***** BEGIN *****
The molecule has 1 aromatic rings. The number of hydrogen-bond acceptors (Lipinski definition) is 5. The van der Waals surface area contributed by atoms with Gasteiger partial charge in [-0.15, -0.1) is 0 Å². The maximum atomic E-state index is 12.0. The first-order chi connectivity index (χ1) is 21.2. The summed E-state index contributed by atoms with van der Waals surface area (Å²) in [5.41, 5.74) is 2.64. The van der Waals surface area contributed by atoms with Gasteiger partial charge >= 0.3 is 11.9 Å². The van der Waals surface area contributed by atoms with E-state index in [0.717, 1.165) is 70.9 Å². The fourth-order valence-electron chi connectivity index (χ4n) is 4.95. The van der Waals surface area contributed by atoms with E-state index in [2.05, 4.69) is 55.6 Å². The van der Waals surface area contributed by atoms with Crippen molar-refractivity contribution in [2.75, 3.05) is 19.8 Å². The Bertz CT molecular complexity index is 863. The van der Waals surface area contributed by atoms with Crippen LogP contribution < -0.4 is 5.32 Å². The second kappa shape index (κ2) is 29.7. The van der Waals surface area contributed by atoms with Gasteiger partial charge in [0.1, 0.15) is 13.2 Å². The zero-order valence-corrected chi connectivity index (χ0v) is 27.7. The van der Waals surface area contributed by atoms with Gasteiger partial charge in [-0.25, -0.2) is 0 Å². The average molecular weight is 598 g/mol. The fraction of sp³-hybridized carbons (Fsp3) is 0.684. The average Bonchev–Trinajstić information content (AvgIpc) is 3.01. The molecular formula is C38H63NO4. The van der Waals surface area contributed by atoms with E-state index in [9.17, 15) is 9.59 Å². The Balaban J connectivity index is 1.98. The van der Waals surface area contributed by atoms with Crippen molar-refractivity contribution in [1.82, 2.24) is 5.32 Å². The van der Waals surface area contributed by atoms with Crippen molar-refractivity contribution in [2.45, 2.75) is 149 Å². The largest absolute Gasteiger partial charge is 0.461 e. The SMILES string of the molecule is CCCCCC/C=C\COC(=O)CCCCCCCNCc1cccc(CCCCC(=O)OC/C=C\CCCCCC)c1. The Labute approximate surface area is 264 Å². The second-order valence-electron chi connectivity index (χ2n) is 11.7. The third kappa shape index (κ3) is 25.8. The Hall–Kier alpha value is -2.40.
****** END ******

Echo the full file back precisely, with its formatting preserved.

The molecule has 1 aromatic rings. The number of hydrogen-bond acceptors (Lipinski definition) is 5. The van der Waals surface area contributed by atoms with Gasteiger partial charge in [-0.15, -0.1) is 0 Å². The maximum atomic E-state index is 12.0. The first-order chi connectivity index (χ1) is 21.2. The summed E-state index contributed by atoms with van der Waals surface area (Å²) in [5.41, 5.74) is 2.64. The van der Waals surface area contributed by atoms with Gasteiger partial charge >= 0.3 is 11.9 Å². The van der Waals surface area contributed by atoms with E-state index in [0.717, 1.165) is 70.9 Å². The fourth-order valence-electron chi connectivity index (χ4n) is 4.95. The van der Waals surface area contributed by atoms with E-state index in [2.05, 4.69) is 55.6 Å². The van der Waals surface area contributed by atoms with Crippen molar-refractivity contribution in [2.75, 3.05) is 19.8 Å². The Bertz CT molecular complexity index is 863. The van der Waals surface area contributed by atoms with Crippen LogP contribution < -0.4 is 5.32 Å². The second kappa shape index (κ2) is 29.7. The van der Waals surface area contributed by atoms with Gasteiger partial charge in [0.1, 0.15) is 13.2 Å². The zero-order valence-corrected chi connectivity index (χ0v) is 27.7. The van der Waals surface area contributed by atoms with Gasteiger partial charge in [-0.25, -0.2) is 0 Å². The average molecular weight is 598 g/mol. The fraction of sp³-hybridized carbons (Fsp3) is 0.684. The average Bonchev–Trinajstić information content (AvgIpc) is 3.01. The molecular formula is C38H63NO4. The van der Waals surface area contributed by atoms with E-state index in [9.17, 15) is 9.59 Å². The Balaban J connectivity index is 1.98. The van der Waals surface area contributed by atoms with Crippen molar-refractivity contribution in [1.82, 2.24) is 5.32 Å². The van der Waals surface area contributed by atoms with Crippen molar-refractivity contribution in [2.45, 2.75) is 149 Å². The largest absolute Gasteiger partial charge is 0.461 e. The SMILES string of the molecule is CCCCCC/C=C\COC(=O)CCCCCCCNCc1cccc(CCCCC(=O)OC/C=C\CCCCCC)c1. The Labute approximate surface area is 264 Å². The second-order valence-electron chi connectivity index (χ2n) is 11.7. The third kappa shape index (κ3) is 25.8. The Hall–Kier alpha value is -2.40.